Rick perry la times lexis accessed july 2 2011 ejones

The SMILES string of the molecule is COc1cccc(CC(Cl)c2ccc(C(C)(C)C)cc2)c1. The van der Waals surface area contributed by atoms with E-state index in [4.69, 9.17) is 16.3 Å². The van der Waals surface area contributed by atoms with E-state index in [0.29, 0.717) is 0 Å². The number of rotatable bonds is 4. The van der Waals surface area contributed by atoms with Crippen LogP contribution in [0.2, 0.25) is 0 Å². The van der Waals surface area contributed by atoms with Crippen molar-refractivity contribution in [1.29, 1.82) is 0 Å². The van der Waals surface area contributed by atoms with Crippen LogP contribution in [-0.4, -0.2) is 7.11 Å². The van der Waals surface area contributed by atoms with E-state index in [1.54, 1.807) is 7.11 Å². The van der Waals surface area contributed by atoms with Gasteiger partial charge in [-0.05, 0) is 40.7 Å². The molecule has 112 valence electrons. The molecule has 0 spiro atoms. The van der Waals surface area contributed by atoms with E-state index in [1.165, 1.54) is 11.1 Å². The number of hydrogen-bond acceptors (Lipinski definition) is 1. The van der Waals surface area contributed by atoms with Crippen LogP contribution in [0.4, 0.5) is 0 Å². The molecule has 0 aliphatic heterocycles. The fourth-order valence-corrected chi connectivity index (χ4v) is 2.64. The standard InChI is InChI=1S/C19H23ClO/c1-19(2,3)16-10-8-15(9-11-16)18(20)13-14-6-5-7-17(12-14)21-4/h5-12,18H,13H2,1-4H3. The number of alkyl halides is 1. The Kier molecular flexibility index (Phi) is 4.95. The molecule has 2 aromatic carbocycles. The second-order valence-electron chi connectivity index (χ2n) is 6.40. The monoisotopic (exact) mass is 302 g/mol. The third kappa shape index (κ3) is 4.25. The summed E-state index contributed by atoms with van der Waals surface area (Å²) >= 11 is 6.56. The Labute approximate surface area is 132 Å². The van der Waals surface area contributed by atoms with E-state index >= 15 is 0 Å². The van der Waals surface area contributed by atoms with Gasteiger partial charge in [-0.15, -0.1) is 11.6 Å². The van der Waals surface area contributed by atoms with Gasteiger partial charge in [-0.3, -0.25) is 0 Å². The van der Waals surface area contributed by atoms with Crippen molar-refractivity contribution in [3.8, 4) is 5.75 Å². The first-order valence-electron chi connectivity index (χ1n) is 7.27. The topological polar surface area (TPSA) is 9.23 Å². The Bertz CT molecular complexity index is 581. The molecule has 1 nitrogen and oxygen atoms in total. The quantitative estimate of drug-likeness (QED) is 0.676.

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Unformatted text preview: nvention got from tea party founder Jenny Beth Martin during her lunchtime address yesterday at the Greater Columbus Convention Center. "Just because they have an 'R' next to their name doesn't give them a free ride," Martin said to loud applause. Martin, from Atlanta, is co-founder and CEO of the Tea Party Patriots. Time magazine declared her one of the world's 100 most influential people in 2010. Ohio's first We the People Convention concludes tonight after a speech at noon by Wall Street Journal columnist John Fund and an evening address by GOP presidential candidate Herman Cain. Martin spoke particularly harshly about Boehner, calling him out for not cutting the $100 billion from the budget that he and other Republicans pledged, and for not standing up to Democrats on the budget. In a stinging rebuke, Martin compared Boehner's approach to the budget to Democratic former Speaker Nancy Pelosi's actions on the health-care overhaul. "What does Speaker Boehner do?" she asked. "He goes into a back room with (Senate Majority Leader Harry) Reid and President Obama and makes some more deals." Martin's attacks against the Republicans raised the question, can the tea party movement and the Republican Party remain united in their opposition to Obama and the Democrats, including U.S. Sen. Sherrod Brown of Ohio, through the 2012 election? Ohio Republican Party spokesman Chris Maloney doesn't see why not. "I think that there's far more which unites our causes than divides us," he said. "Friends can disagree with each other at times." Maloney said that the Ohio GOP was proud to have worked with the local tea party groups during the 2010 election, and he thought they would continue to work together during the 2012 cycle to "retire Barack Obama and Sherrod Brown." Gonzaga Debate Institute 2011 244 Mercury Politics Uniqueness Answer – Tea Party – Not Unified with GOP – Bashing McConnell The Tea Party doesn’t like McConnell – he won’t sign the cut, cap and balance pledge Bolton, reporter for The Hill, 7-2-11 (Alexander, “McConnell has Senate Tea Party problem” The Hill, July 2, 2011, , accessed July 6, 2011, EJONES) House Speaker John Boehner (R-Ohio) is not the only GOP leader in Washington with a Tea Party problem. Senate Republican Leader Mitch McConnell (Ky.) is coming under some Tea Party pressure of his own in the debate over deficit reduction and raising the debt limit. Tea Party-backed lawmakers are pushing McConnell to insist on passage of a balanced budget amendment in exchange for allowing an increase in the debt limit. McConnell has resisted, however. He argues that a balanced budget amendment, which requires a two-thirds vote in both chambers, simply doesn’t have enough votes to pass the upper chamber. But this has put him out of step with some of the hardcharging conservative freshmen in the upper chamber. Staffers for conservative senators recently met with Senate Republican leadership st...
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